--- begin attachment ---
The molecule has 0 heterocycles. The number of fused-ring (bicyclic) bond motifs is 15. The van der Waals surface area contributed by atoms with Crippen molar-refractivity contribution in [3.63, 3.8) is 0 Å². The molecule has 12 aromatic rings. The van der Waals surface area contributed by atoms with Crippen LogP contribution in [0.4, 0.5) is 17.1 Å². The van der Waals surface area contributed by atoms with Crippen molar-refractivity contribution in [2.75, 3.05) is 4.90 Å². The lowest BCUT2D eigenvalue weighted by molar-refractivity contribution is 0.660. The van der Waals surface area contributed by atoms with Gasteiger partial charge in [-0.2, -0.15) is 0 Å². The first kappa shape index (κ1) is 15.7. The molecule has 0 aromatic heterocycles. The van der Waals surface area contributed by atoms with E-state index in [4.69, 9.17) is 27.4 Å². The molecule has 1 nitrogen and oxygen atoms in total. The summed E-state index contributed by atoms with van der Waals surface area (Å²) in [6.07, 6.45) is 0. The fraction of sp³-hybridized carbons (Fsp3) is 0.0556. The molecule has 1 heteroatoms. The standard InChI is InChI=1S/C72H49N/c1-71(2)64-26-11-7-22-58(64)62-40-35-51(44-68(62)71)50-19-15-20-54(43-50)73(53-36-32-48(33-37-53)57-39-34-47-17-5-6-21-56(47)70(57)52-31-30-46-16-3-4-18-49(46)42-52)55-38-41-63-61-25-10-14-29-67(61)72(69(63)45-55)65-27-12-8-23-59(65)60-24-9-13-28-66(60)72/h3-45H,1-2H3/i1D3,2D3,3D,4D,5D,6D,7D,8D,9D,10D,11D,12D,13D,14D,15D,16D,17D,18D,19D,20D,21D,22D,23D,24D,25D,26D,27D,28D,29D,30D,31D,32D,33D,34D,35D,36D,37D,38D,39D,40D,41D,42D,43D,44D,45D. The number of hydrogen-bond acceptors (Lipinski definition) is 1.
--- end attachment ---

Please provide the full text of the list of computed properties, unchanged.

The molecule has 0 heterocycles. The number of fused-ring (bicyclic) bond motifs is 15. The van der Waals surface area contributed by atoms with Crippen molar-refractivity contribution in [3.63, 3.8) is 0 Å². The molecule has 12 aromatic rings. The van der Waals surface area contributed by atoms with Crippen LogP contribution in [0.4, 0.5) is 17.1 Å². The van der Waals surface area contributed by atoms with Crippen molar-refractivity contribution in [2.75, 3.05) is 4.90 Å². The lowest BCUT2D eigenvalue weighted by molar-refractivity contribution is 0.660. The van der Waals surface area contributed by atoms with Gasteiger partial charge in [-0.2, -0.15) is 0 Å². The first kappa shape index (κ1) is 15.7. The molecule has 0 aromatic heterocycles. The van der Waals surface area contributed by atoms with E-state index in [4.69, 9.17) is 27.4 Å². The molecule has 1 nitrogen and oxygen atoms in total. The summed E-state index contributed by atoms with van der Waals surface area (Å²) in [6.07, 6.45) is 0. The fraction of sp³-hybridized carbons (Fsp3) is 0.0556. The molecule has 1 heteroatoms. The standard InChI is InChI=1S/C72H49N/c1-71(2)64-26-11-7-22-58(64)62-40-35-51(44-68(62)71)50-19-15-20-54(43-50)73(53-36-32-48(33-37-53)57-39-34-47-17-5-6-21-56(47)70(57)52-31-30-46-16-3-4-18-49(46)42-52)55-38-41-63-61-25-10-14-29-67(61)72(69(63)45-55)65-27-12-8-23-59(65)60-24-9-13-28-66(60)72/h3-45H,1-2H3/i1D3,2D3,3D,4D,5D,6D,7D,8D,9D,10D,11D,12D,13D,14D,15D,16D,17D,18D,19D,20D,21D,22D,23D,24D,25D,26D,27D,28D,29D,30D,31D,32D,33D,34D,35D,36D,37D,38D,39D,40D,41D,42D,43D,44D,45D. The number of hydrogen-bond acceptors (Lipinski definition) is 1.